Price said, “We don’t sell additive manufacturing systems. We sell to people building them. If you held up a part, and you looked at it, and you saw defects, we probably wouldn’t be involved in the manufacturing of a part like that.”
PI has fully-featured software and hardware complements that contribute to additive manufacturing systems.
“Our primary work is focused on making our automated platforms, precision stages, motion systems, and software to support laser processes, dispensers, and extruders. We have some proprietary processes that help us to optimize, especially with material-dispensing applications. But our core is making hardware and software used to build advanced 3D printers or advanced additive manufacturing systems.”
PI often works with major university research centers and commercial companies in the private and public sectors that use features that are extremely small.
“They’re starting to get to sub 50 microns and sub 30 micron-type features. Then there are specialized laser processes achieving much higher feature sizes still.”
Price pointed to photopolymerization as state-of-the-art technology. “Two-photon polymerization can resolve down to sub hundred nanometers.”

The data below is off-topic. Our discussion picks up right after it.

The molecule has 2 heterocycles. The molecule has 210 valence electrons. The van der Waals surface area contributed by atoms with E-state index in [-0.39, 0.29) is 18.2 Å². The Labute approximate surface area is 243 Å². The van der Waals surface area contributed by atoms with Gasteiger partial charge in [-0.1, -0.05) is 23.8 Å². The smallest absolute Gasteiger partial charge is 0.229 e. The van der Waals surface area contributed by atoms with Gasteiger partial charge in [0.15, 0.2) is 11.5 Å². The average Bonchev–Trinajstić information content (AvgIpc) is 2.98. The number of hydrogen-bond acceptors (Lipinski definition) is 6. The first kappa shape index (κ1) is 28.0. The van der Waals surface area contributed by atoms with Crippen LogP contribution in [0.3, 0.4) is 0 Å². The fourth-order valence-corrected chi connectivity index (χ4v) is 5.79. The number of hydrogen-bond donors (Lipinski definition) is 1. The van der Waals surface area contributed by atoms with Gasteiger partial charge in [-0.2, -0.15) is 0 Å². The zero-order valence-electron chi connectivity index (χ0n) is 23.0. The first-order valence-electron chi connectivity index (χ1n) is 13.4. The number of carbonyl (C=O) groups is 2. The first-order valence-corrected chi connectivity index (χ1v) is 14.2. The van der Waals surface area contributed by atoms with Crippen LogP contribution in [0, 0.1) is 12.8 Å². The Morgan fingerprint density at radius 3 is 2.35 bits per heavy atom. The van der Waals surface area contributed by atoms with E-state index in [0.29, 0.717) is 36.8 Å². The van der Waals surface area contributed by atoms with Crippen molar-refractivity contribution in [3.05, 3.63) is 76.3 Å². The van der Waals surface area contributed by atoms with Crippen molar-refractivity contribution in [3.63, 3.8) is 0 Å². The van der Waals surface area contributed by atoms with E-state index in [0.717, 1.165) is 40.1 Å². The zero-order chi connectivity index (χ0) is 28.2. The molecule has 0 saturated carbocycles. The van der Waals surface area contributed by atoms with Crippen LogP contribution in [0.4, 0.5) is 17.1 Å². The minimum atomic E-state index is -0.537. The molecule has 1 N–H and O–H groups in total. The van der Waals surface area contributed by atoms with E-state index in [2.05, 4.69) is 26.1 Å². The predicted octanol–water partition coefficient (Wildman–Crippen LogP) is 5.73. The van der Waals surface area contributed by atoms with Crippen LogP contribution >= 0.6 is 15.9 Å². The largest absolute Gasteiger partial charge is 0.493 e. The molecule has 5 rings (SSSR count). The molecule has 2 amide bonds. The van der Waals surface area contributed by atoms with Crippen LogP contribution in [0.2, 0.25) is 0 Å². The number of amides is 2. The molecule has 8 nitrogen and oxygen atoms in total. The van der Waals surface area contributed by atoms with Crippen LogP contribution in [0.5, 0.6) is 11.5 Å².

PI’s goal is to continue to enhance the performance of manufacturers that use robots to perform additive manufacturing. “We’re not going to have the kind of materials/process expertise they have. They will never have the kind of precision automation expertise we have on our side. And when you put the two together, then I think that’s how you really get the best result.”
Laura Moretz is contributing editor for the Robotic Industries Association (RIA) and Robotics Online. RIA is a not-for-profit trade association dedicated to improving the regional, national, and global competitiveness of the North American manufacturing and service sectors through robotics and related automation. This article originally appeared on the RIA website. The RIA is a part of the Association for Advancing Automation (A3), a CFE Media content partner. Edited by Chris Vavra, associate editor, Control Engineering, CFE Media & Technology, email@example.com.
Keywords: robotics, additive manufacturing